Most companies are woefully inadequate in their automation and staff support for global trade. To keep up with global trade growth and increased competitive pressures, corporations are finding they must make significant changes in how they run their global supply chain operations. According to Aberdeen best practice research, among the most critical areas that companies are revamping are:
• Supply chain visibility to increase the transparency and velocity of global activities
• Business-to-business collaboration to improve supply/demand synchronization
• Trade compliance to ensure undisrupted movement across borders and take advantage of preferential trade agreements to lower total landed costs
• Risk management to ensure resiliency in face of supply chain disruptions
This report looks at these key improvement areas and how large, mid-market, and small companies are building game plans for success. Trends in strategies for increasing logistics agility are also addressed. The findings are based on benchmarks in May and June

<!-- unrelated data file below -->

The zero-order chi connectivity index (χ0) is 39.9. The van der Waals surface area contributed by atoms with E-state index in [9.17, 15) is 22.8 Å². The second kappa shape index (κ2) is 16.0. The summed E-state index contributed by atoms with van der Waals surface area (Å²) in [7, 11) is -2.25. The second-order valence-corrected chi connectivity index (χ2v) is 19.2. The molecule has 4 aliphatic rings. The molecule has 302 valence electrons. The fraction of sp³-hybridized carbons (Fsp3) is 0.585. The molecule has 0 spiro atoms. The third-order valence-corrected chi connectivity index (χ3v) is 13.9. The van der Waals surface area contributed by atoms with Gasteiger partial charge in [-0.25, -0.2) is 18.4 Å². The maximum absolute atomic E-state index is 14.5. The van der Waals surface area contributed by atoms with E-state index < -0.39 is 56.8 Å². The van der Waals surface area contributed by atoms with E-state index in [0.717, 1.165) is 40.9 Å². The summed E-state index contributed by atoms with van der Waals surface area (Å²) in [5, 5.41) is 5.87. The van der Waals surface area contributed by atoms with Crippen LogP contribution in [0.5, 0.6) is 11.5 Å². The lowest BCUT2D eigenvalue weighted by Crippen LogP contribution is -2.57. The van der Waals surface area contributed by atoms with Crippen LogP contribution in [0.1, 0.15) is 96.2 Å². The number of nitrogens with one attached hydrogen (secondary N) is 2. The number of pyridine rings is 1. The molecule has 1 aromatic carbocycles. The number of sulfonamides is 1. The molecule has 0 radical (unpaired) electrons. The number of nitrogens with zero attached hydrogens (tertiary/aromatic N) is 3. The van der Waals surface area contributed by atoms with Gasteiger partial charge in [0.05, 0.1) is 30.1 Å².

2006 of more than 150 companies. Fully 45% of respondents were vice president or Clevel executives, with most others at a director of supply chain or manager level.
A Critical Lack of Global Supply Chain Automation
A lack of automation and visibility is handcuffing companies with longer lead times, bigger inventory buffers, budget overruns, and continued demand-supply imbalances.
Three-quarters of respondents report they don’t have enterprise-wide automation for global supply chain processes (Figure i). On average, large companies report that their global supply chains are only 50% as automated as their domestic supply chains.
Figure i: Technology Maturity Remains Dismal for the Global Supply Chain
Departmental level automation,
Some end-toend and crossfunctional process automation,
Mostly manual and spreadsheet driven, 26%